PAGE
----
He also reacted to the Friends of the Earth statement:

does this mean he's no Al Gore, or that they had a preferred candidate?
 
And what does Enemies of the Earth say? :)

McGough's critique of the Nobel Prize for Literature triggered a brief exchange about the merits of those awards and the science prizes. He soon retreated a bit on his criticism of the Peace Prize, and alerted the board to the Republican response:

on the other hand, the prize was deserved by the Northern Ireland guys (that has held up, though Gordon Brown had to go there recently to stop a rupture ). and william faulkner is no sinclair lewis. It's a mixed bag.

GOP response:

http://www.nydailynews.com/blogs/dc/2009/10/rnc-and-hamas-on-obamas-nobel.html

Klein then offered an idea about the cash Obama stands to receive:

We could suggest he might want to donate the prize money to the people who are working so hard every day on the key issues this represents, groups that are starving for money because of the economy. The very donation would be an accomplishment toward piece.

And Newton noted:

And the Peace Prize often has been given to encourage the pursuit of peace, not merely to reward it.

McGough then circulated the comments from a D.C. think tank on arms control, and Klein provided a link to The New Republic's opinion. By 9 a.m., the die is cast. McGough says he'll write the editorial. I offered my two cents shortly thereafter:

My initial reaction, after saying “You can’t be serious” six or seven times, was to wonder as Marjorie did about what this means for Afghanistan. Maybe the Nobel committee wasn’t paying attention to that issue at all, but a conspiracy-minded person might be inclined to believe the Swedes were trying to affect his decision on troop levels.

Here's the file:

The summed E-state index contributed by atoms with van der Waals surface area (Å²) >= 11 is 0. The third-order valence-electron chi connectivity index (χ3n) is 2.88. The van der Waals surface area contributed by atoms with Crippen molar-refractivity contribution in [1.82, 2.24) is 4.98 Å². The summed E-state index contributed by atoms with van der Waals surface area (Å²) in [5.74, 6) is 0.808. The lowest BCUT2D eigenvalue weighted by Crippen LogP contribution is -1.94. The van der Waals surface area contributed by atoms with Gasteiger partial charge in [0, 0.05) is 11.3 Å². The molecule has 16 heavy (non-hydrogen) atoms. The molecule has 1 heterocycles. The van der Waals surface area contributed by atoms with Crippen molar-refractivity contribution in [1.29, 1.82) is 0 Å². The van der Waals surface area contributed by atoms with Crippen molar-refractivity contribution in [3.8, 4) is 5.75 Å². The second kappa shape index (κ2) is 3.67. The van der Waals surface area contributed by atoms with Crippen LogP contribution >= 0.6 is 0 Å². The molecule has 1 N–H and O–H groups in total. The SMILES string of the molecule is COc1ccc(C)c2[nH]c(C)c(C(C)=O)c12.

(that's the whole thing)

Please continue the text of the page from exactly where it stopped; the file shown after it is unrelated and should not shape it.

McGough pointed out the fatal flaw in my thinking:

The timing of the actual decision—several months ago, apparently—argues against that

Offering futher evidence about the density of my gray matter, McGough added:

PS—it’s Norwegians.

http://en.wikipedia.org/wiki/Nobel_Peace_Prize

This is why they don't let me write about anything that happens outside the U.S. Of course, that just begs the question why they let me write about anything that happens inside the U.S.

Dan Turner chimed in at 9:47:

Mike, you’re making a better point here than you might think. When you really think about it, can you name one person on planet Earth who has made a profound contribution toward the cause of peace over the last year? I can’t. In that context, the award to Obama starts to make more sense. It’s not that he has done so much, but nobody else has done more.

Finally, Lisa Richardson imagined the reaction at 1600 Pennsylvania Ave.:

We'll never know, but I bet he was seriously put out at receiving this award.

The Nobel committee accomplished the opposite of its stated mission; it created a headache for him that he doesn't need right now. In the middle of unfinished health care reform, and uncertain economy, a floundering war in Afghanistan, he now has to spend the next few days saying "I'm not worthy."

And while I can't think of any mega-peace types, one thing I count on the committee to do is to call attention to people laboring in places and for causes I hadn't considered. I know Wangari Maathi's work planting trees was big in environmental circles, but the Nobel made her a global name. They could have done that with groups like Women for Women International, which has helped women survivors of war become self sufficient providers for their families. Or Tostan, which has helped thousands of villages in Egypt, Sudan and Senegal stop female genital cutting. There's real momentum and progress on FGM and the Nobel would have it a tremendous boost. I'm sure there are many others, but those are two I'm familiar with.

Which prompted Karin Klein to write:

What Lisa said.

Photo credit: AP Photo / Gerald Herbert

-- Jon Healey